“In my 20s, I went to Latvia quite a bit to visit family. While I was over there, I went to an open air art museum, and it was the coolest art experience I had ever seen. I always knew I wanted something like that.”

At the time, Nies didn’t have a getaway resort at his disposal to store such a magical amenity, so when he purchased The Inn at Honey Run in historic Millersburg, Ohio, he thought what time better than now to bring his dream to fruition?

Nies’ outdoor gallery spans across a mile and a half long trail alongside the resort—an almost hidden footpath peppered with artwork from artists from around the state. One of the most notable pieces is a massive, wooden installation, entitled “Woven.” Fabricated by Columbus artist Walter Herrmann, the structure is made of materials collected exclusively from the grounds at The Inn at Honey Run. Described as an Earthwork installation, Herrmann’s piece consists of thousands of sticks woven together to create an outdoor archway and outer wall, dredging up images from whimsical woodland tales like Where the Wild Things Are.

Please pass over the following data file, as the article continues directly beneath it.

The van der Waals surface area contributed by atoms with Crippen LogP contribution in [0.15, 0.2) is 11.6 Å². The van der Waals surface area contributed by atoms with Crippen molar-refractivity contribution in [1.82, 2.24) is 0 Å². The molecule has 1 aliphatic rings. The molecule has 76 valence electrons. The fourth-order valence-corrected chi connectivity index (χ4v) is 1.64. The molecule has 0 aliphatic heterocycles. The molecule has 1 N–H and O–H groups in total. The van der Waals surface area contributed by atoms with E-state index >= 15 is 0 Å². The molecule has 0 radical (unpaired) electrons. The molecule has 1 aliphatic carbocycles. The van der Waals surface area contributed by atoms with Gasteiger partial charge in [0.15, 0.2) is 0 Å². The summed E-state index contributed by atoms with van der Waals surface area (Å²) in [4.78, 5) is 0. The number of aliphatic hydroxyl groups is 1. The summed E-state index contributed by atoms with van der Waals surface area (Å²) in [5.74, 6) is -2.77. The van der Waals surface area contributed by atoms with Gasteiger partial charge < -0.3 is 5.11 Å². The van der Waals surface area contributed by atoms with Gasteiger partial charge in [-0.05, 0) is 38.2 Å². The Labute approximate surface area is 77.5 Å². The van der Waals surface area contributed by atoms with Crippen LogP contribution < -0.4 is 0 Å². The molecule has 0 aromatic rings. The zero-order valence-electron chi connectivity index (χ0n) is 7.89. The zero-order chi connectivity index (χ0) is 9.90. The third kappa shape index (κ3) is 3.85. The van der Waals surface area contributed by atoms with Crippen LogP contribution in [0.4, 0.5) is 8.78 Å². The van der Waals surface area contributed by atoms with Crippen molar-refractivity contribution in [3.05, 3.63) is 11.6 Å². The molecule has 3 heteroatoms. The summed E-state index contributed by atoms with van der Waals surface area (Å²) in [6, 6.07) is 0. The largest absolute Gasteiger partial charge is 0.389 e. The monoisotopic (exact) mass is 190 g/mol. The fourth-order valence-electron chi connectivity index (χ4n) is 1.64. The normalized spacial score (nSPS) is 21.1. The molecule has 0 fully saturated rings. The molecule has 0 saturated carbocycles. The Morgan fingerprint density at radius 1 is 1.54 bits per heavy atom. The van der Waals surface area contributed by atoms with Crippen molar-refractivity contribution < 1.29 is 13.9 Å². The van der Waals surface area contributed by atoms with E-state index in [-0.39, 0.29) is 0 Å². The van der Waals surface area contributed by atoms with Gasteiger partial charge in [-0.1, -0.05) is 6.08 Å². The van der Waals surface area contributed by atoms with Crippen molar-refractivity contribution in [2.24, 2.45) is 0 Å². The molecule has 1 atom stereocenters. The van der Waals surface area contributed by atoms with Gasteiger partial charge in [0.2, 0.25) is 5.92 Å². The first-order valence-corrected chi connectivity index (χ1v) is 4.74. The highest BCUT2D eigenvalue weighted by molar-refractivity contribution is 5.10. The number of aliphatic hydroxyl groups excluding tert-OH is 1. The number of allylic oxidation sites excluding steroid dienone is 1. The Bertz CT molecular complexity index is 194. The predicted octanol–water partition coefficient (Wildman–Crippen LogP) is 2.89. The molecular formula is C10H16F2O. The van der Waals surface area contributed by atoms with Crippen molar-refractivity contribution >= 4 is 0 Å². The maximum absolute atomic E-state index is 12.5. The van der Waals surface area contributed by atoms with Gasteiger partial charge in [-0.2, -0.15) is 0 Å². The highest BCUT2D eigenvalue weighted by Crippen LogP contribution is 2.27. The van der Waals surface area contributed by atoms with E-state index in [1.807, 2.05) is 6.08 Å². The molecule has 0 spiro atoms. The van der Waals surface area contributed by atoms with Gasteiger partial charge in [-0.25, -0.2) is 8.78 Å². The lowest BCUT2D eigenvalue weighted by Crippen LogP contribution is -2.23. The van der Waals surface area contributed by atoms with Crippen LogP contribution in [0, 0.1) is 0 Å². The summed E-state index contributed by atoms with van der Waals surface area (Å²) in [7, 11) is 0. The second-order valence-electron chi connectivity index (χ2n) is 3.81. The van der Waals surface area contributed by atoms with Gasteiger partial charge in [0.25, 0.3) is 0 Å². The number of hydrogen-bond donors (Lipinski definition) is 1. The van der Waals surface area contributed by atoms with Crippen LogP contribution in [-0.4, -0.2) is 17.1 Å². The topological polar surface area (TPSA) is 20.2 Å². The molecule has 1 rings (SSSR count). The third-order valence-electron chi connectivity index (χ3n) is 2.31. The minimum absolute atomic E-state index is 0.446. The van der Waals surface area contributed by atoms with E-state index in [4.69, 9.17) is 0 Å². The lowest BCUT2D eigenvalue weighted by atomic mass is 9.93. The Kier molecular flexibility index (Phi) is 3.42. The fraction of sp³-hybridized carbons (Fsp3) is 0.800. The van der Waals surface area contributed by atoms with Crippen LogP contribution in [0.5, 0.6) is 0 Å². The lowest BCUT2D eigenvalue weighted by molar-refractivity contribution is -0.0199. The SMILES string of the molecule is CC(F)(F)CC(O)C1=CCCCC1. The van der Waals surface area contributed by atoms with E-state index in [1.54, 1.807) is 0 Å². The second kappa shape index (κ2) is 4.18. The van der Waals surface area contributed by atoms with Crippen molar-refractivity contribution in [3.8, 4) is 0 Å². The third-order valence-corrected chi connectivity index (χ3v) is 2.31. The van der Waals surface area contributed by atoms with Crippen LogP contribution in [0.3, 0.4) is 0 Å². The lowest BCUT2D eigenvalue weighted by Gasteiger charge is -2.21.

“It’s cool to just let the artists go nuts,” said Nies with an enthusiastic smile. “Initially, we just hike the trail together, and then I encourage the artist to construct whatever inspired them from the walk.”

It is this type of creative freedom that arouses a variety of different types of art: woven structures, a colossal totem pole, haiku stones, or something as seemingly irreverent as 12,000 paint sticks swinging gently from an overhead net. As we wander through the trail together, I see Nies’ passion project comes to life with each passing piece of art.